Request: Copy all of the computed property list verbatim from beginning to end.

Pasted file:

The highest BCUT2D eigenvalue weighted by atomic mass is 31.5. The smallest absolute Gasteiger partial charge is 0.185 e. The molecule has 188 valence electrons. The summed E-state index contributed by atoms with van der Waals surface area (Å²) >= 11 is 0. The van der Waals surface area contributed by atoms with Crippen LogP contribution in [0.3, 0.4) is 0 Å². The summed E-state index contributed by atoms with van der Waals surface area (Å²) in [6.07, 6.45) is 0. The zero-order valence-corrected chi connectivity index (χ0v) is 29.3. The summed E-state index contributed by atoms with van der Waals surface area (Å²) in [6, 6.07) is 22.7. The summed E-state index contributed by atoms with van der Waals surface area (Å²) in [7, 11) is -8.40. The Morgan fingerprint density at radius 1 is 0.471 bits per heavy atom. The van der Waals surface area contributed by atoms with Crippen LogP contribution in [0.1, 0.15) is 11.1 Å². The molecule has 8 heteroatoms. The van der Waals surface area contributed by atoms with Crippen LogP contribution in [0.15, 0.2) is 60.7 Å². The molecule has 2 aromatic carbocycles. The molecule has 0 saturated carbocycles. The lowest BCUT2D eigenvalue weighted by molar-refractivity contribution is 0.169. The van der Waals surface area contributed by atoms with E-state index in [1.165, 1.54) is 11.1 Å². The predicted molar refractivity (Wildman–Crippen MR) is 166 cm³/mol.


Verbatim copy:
The highest BCUT2D eigenvalue weighted by atomic mass is 31.5. The smallest absolute Gasteiger partial charge is 0.185 e. The molecule has 188 valence electrons. The summed E-state index contributed by atoms with van der Waals surface area (Å²) >= 11 is 0. The van der Waals surface area contributed by atoms with Crippen LogP contribution in [0.3, 0.4) is 0 Å². The summed E-state index contributed by atoms with van der Waals surface area (Å²) in [6.07, 6.45) is 0. The zero-order valence-corrected chi connectivity index (χ0v) is 29.3. The summed E-state index contributed by atoms with van der Waals surface area (Å²) in [6, 6.07) is 22.7. The summed E-state index contributed by atoms with van der Waals surface area (Å²) in [7, 11) is -8.40. The Morgan fingerprint density at radius 1 is 0.471 bits per heavy atom. The van der Waals surface area contributed by atoms with Crippen LogP contribution in [0.1, 0.15) is 11.1 Å². The molecule has 8 heteroatoms. The van der Waals surface area contributed by atoms with Crippen LogP contribution in [0.15, 0.2) is 60.7 Å². The molecule has 2 aromatic carbocycles. The molecule has 0 saturated carbocycles. The lowest BCUT2D eigenvalue weighted by molar-refractivity contribution is 0.169. The van der Waals surface area contributed by atoms with E-state index in [1.165, 1.54) is 11.1 Å². The predicted molar refractivity (Wildman–Crippen MR) is 166 cm³/mol.